Q: Working dogs are being used to help combat the problem with opioid drugs, yet seemingly they are becoming part of the story. Tell us what you’re seeing.
A: The really big issue is that fentanyl, which is one of the drugs that’s lacing the heroin, can be absorbed across mucus membranes. When dogs are out there sniffing, if they get into a pile of powder, fentanyl can be absorbed across their mucous membranes in their nose, and they can face a life-threatening overdose. We want to help people to understand what that looks like, how are we going to treat that, and what the risks are that handlers and other people may face.
Q: What are you working on at Penn Vet now to investigate these issues and determine how we can mitigate the problems moving forward?
A: We’re really focused on the police canines that are at the highest risk of being exposed. With support from the Department of Homeland Security and the Department of Defense, we have been conducting a study to determine what happens when these dogs are exposed to fentanyl.
First of all, I have to explain the fentanyl is a drug that we use in normal clinical practice for anesthesia all the time. We know about fentanyl in dogs when it’s given intravenously. We don’t know exactly what might happen when they inhale a bunch of it. But when we did our study, we gave it intravenously so it could be safe, just like we’re doing in the hospital setting. We wanted to ask, how can we reverse an overdose? What does an overdose look like in terms of their behavior? Do they just kind of go to sleep or do they have different effects that the handler could recognize?
Q: How similar are dogs’ opioid receptors to that of human beings?
A: They have the same opioid receptors, but what most people don’t realize is that dogs are not as sensitive to opioids as humans are. When we provide an opioid for a dog to create anesthesia, it takes about 20 times the dose. If the dog is showing some signs of opioid intoxication, that means that was a really big dose—which means that there’s probably a lot of that available to affect people as well.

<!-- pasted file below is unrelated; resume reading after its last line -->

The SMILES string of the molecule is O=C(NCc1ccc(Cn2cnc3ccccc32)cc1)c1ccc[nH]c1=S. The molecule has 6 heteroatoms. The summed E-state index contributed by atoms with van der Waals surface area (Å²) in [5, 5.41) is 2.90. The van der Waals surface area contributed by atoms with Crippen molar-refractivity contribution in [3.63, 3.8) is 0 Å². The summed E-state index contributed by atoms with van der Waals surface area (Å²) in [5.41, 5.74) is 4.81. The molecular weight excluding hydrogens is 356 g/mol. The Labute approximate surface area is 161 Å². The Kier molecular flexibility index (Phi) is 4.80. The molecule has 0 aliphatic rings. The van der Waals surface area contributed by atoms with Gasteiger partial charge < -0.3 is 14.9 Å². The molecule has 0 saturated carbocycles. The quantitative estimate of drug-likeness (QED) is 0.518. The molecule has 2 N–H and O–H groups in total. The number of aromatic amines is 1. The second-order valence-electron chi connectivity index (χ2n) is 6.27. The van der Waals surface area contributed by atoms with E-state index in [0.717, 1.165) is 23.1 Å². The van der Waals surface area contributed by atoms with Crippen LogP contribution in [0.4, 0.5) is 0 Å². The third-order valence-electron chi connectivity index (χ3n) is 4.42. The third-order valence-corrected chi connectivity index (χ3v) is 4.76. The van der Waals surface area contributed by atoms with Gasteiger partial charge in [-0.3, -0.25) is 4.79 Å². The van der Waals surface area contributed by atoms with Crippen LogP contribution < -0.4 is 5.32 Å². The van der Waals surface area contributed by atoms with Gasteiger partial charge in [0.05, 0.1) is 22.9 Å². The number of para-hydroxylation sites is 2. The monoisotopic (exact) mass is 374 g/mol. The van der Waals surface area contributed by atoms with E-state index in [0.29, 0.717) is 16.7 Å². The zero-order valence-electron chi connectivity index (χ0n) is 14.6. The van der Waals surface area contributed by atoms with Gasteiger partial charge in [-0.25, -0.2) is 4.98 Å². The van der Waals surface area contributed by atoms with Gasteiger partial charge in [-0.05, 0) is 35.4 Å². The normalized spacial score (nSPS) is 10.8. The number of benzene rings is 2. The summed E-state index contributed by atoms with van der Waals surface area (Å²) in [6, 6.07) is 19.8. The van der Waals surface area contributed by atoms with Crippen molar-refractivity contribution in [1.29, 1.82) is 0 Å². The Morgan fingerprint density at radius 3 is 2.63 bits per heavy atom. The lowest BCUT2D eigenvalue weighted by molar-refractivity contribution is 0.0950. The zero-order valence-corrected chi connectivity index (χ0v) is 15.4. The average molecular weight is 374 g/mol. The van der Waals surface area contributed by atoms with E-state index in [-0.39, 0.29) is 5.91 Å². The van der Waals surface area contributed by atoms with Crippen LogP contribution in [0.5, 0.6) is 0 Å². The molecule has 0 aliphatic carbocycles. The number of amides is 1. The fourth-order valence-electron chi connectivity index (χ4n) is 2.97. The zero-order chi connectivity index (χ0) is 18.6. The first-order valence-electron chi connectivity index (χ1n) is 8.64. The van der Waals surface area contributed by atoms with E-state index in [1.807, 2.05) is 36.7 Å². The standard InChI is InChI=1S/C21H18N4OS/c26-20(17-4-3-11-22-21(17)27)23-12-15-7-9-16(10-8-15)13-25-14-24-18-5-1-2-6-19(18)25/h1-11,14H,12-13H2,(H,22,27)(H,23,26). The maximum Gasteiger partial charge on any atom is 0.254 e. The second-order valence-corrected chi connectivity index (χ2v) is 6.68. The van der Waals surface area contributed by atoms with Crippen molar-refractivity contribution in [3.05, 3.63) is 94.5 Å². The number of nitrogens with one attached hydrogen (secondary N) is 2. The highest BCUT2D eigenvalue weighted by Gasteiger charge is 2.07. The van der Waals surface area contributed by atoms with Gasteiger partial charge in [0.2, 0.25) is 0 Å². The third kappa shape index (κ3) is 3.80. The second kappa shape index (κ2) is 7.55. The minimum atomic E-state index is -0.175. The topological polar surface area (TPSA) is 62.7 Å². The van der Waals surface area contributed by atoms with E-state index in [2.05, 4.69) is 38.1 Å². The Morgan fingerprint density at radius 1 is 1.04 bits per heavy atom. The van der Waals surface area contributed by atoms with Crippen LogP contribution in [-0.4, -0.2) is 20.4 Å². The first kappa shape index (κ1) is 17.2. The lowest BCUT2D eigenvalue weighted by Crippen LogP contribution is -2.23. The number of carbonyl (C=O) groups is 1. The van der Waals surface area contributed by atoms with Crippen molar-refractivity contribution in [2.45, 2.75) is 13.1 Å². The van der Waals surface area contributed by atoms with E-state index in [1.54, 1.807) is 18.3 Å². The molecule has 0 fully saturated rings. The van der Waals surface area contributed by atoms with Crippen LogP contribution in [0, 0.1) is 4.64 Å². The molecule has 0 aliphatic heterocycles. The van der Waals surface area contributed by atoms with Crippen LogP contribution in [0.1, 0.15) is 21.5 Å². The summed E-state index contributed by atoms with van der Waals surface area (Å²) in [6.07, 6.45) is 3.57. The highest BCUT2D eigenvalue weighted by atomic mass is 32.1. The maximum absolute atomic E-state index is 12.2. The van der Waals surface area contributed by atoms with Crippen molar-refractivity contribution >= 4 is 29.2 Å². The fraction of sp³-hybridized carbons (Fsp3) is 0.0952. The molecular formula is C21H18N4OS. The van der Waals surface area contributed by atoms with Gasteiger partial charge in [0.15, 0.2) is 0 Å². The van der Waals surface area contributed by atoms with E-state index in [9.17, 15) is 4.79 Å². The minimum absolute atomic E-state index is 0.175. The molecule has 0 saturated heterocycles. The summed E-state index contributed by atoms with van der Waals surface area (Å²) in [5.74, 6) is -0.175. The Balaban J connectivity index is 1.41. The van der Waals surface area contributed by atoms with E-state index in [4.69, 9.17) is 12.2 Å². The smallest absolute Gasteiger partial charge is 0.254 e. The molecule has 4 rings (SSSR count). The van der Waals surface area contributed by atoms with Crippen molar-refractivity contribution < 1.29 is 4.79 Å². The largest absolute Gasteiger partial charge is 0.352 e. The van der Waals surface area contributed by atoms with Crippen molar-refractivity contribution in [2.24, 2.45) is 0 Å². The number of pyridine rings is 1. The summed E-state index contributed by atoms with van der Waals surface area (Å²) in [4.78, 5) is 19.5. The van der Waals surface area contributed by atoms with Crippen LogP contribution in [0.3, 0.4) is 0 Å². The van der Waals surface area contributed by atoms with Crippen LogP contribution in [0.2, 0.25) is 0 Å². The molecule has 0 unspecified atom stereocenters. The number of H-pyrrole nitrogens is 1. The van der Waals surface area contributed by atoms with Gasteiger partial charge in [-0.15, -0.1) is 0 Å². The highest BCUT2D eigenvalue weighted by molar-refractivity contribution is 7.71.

Q: Naloxone is used to reverse overdoses with humans, correct? Could that be used with dogs and other pets as well?
A: Absolutely. That was our big question. In the hospital setting we use Naloxone all the time, but we give it in the muscle as an injection. We didn’t know if using the intranasal Naloxone, which is what a lot of first responders have available, would be safe and effective in the dog. We needed to understand if the dose was appropriate. Our study compared the intramuscular injection versus the intranasal spray.
Q: What did you find? How fast is the recovery time for these animals after they receive a dose of Naloxone?
A: It’s great. Both an injection or an intranasal spray gives a response in about a minute.
Q: Wow, that's quick.
A: By five minutes, they’re totally back to normal. Now the thing we don’t know is if the dog got a really, really high dose that lasts longer than the study we did, or a more potent dose of something like carfentanil, we don’t know if one dose of Naloxone is sufficient. No matter what, a dog that’s exposed should go to the veterinarian to check everything out.
A chance encounter with opioids is a real risk for police dogs. Otto led research investigating how to keep these dogs safe on the job. (Image: Tracy Darling/Superfit Canine)
Q: How fast do you need to give the Naloxone?
A: Dogs exposed to opioids can stop breathing in a minute or two, so you don’t have time to say, “Oh, let’s go to the vet.” We have to treat in the field, and then we go to the vet and make sure everything else is OK.